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Univ. of San Diego School of Law

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Thursday, December 11, 2008

Eight and on Trial: Young Defendants Throw Criminal Justice Into Confusion

Map In his videotaped confession to the police, the eight-year-old boy sits in an overstuffed office chair and calmly describes how he shot his father and his father's roommate to death with a rifle. At one point, he buries his head in his jacket and says, "I'm going to go to juvie."

Prosecutors in Arizona, who could have sought to charge the boy as an adult, have charged him in juvenile court with the murder of his father, Vincent Romero, 29, and Timothy Romans, 39. He could face a trial or plea hearing and end up in a locked facility, designed mainly for teenagers, conceivably until he is 18.

The case highlights an old but persistent quandary of the criminal justice system. Despite society's natural impulse to secure justice for the victims of heinous crimes, most experts agree the adult system is no place for very young children. But some question whether they should face charges in the juvenile system itself, meant for older children.

"When we made so-called murder policy, nobody had an eight-year-old in mind," says Franklin Zimring, a professor at the University of California at Berkeley School of Law.

A peak in juvenile crime in the early 1990s, followed by a wave of school shootings, helped drive support for a crackdown. For example, in the mid-1990s, after two boys in Chicago dropped five-year-old Eric Morse to his death from an apartment window, Wisconsin lowered the age limit for trial as adults to 10 from 12. The boys who dropped Eric, then 10 and 11, were given the maximum five-year sentence in juvenile court.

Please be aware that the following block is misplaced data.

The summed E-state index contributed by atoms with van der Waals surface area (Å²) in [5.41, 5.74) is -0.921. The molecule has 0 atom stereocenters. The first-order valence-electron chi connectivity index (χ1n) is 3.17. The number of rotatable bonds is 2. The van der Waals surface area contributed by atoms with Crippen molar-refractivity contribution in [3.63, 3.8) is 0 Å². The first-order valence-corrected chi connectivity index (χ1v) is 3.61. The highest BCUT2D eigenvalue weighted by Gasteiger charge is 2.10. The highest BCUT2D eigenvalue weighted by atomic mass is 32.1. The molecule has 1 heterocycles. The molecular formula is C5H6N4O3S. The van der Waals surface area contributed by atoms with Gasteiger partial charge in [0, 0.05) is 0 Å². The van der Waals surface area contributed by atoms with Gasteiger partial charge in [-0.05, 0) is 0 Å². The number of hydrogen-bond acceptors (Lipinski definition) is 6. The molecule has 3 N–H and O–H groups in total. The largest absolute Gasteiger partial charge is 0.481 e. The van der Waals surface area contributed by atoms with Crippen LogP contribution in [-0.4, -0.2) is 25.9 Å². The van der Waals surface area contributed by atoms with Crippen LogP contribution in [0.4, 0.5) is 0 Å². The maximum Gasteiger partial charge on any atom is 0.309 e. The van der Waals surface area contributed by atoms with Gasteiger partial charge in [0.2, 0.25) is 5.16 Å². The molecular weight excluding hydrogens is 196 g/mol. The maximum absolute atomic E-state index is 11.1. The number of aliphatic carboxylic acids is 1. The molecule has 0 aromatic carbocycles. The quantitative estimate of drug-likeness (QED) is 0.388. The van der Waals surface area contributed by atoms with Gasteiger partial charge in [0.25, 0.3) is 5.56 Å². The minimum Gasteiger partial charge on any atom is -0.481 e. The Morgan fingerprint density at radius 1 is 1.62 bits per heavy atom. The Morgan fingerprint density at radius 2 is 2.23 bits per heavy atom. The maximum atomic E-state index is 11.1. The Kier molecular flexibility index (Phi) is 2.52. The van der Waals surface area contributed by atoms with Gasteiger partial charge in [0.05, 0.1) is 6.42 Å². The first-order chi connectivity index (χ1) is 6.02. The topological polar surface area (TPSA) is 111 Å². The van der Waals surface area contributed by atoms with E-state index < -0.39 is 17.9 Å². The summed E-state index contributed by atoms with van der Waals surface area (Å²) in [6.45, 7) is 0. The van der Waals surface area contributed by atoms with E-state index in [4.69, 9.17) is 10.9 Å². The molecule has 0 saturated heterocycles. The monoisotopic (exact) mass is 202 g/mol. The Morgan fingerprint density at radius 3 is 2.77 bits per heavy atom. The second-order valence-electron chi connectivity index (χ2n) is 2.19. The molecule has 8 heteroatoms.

State law is all over the map and policymakers are still struggling with the issue. Only 16 states define an age at which a child is capable of forming criminal intent, according to 2007 figures from the National Center for Juvenile Justice. In North Carolina, the minimum age is six. Most of the other 34 states leave it up to prosecutors.

The juvenile justice system stresses rehabilitation and social services. Young defendants whom prosecutors decline to charge can benefit from a judge tracking their progress. "If we look at the foundation of the court, it's not designed to punish but to help," says Alida Merlo, professor of criminology at the Indiana University of Pennsylvania.

Prosecutors, many of whom are elected, also have to weigh the needs of the child with the demands of the citizens they represent. "It is not the state's desire to persecute this juvenile," Arizona prosecutors handling the case of the eight-year-old said in a court filing. "Rather, it is the desire and intent to find a balance between the purpose of the juvenile justice system -- to rehabilitate juveniles -- and bring a sense of justice to the victims and the public."

Some criminal experts believe that because some laws are soft on children, drug dealers and gang members may be encouraged to recruit more "shorties," or youngsters who commit crimes on their behalf, says Linda Szymanski, chief of legal research for the National Center for Juvenile Justice. Ms. Szymanski adds that "from a victim's standpoint, you're just as dead." [Mark Godsey]

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